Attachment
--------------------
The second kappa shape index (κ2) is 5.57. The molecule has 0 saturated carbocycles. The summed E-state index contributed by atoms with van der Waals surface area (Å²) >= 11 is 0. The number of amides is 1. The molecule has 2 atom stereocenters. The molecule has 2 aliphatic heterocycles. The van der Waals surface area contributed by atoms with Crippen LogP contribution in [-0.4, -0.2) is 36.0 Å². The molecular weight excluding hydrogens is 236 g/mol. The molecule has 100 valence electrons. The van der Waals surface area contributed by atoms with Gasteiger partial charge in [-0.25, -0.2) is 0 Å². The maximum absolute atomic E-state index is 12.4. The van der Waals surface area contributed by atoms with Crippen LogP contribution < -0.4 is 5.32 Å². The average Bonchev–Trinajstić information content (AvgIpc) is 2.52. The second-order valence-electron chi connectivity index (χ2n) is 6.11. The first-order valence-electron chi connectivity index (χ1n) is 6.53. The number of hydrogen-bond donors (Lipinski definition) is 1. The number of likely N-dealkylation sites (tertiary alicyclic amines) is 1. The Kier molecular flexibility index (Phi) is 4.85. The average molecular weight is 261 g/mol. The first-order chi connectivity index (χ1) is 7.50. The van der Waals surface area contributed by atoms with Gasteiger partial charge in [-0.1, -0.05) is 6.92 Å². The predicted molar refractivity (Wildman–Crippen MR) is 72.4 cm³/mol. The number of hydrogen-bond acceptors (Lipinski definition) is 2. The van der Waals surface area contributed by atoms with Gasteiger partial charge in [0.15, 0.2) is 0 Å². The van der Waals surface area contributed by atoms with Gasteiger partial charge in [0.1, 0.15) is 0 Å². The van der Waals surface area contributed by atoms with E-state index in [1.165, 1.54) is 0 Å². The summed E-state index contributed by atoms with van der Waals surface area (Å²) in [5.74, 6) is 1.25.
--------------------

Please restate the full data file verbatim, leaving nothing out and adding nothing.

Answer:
The second kappa shape index (κ2) is 5.57. The molecule has 0 saturated carbocycles. The summed E-state index contributed by atoms with van der Waals surface area (Å²) >= 11 is 0. The number of amides is 1. The molecule has 2 atom stereocenters. The molecule has 2 aliphatic heterocycles. The van der Waals surface area contributed by atoms with Crippen LogP contribution in [-0.4, -0.2) is 36.0 Å². The molecular weight excluding hydrogens is 236 g/mol. The molecule has 100 valence electrons. The van der Waals surface area contributed by atoms with Gasteiger partial charge in [-0.25, -0.2) is 0 Å². The maximum absolute atomic E-state index is 12.4. The van der Waals surface area contributed by atoms with Crippen LogP contribution < -0.4 is 5.32 Å². The average Bonchev–Trinajstić information content (AvgIpc) is 2.52. The second-order valence-electron chi connectivity index (χ2n) is 6.11. The first-order valence-electron chi connectivity index (χ1n) is 6.53. The number of hydrogen-bond donors (Lipinski definition) is 1. The number of likely N-dealkylation sites (tertiary alicyclic amines) is 1. The Kier molecular flexibility index (Phi) is 4.85. The average molecular weight is 261 g/mol. The first-order chi connectivity index (χ1) is 7.50. The van der Waals surface area contributed by atoms with Gasteiger partial charge in [-0.1, -0.05) is 6.92 Å². The predicted molar refractivity (Wildman–Crippen MR) is 72.4 cm³/mol. The number of hydrogen-bond acceptors (Lipinski definition) is 2. The van der Waals surface area contributed by atoms with Gasteiger partial charge in [0.15, 0.2) is 0 Å². The van der Waals surface area contributed by atoms with Gasteiger partial charge in [0.1, 0.15) is 0 Å². The van der Waals surface area contributed by atoms with E-state index in [1.165, 1.54) is 0 Å². The summed E-state index contributed by atoms with van der Waals surface area (Å²) in [5.74, 6) is 1.25.